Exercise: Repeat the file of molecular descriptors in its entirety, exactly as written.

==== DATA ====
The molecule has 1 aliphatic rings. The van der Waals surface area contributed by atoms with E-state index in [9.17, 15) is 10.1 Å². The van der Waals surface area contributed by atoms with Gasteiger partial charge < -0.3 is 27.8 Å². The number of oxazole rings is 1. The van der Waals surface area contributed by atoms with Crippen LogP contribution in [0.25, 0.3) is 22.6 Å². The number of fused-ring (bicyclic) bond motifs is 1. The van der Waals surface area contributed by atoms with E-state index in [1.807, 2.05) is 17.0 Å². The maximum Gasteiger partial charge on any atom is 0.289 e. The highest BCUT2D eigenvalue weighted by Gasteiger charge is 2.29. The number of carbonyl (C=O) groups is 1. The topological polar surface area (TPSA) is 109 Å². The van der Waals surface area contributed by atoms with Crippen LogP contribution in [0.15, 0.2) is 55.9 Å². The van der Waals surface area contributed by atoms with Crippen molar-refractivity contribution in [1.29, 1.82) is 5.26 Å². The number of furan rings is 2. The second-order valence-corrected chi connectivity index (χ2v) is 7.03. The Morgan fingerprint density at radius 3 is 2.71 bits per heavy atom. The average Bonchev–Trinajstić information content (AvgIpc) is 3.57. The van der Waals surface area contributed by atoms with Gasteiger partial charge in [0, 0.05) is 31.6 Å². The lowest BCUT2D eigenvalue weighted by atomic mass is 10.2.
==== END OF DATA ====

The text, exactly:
The molecule has 1 aliphatic rings. The van der Waals surface area contributed by atoms with E-state index in [9.17, 15) is 10.1 Å². The van der Waals surface area contributed by atoms with Gasteiger partial charge < -0.3 is 27.8 Å². The number of oxazole rings is 1. The van der Waals surface area contributed by atoms with Crippen LogP contribution in [0.25, 0.3) is 22.6 Å². The number of fused-ring (bicyclic) bond motifs is 1. The van der Waals surface area contributed by atoms with E-state index in [1.807, 2.05) is 17.0 Å². The maximum Gasteiger partial charge on any atom is 0.289 e. The highest BCUT2D eigenvalue weighted by Gasteiger charge is 2.29. The number of carbonyl (C=O) groups is 1. The topological polar surface area (TPSA) is 109 Å². The van der Waals surface area contributed by atoms with Crippen LogP contribution in [0.15, 0.2) is 55.9 Å². The van der Waals surface area contributed by atoms with Crippen molar-refractivity contribution in [1.29, 1.82) is 5.26 Å². The number of furan rings is 2. The second-order valence-corrected chi connectivity index (χ2v) is 7.03. The Morgan fingerprint density at radius 3 is 2.71 bits per heavy atom. The average Bonchev–Trinajstić information content (AvgIpc) is 3.57. The van der Waals surface area contributed by atoms with Gasteiger partial charge in [0, 0.05) is 31.6 Å². The lowest BCUT2D eigenvalue weighted by atomic mass is 10.2.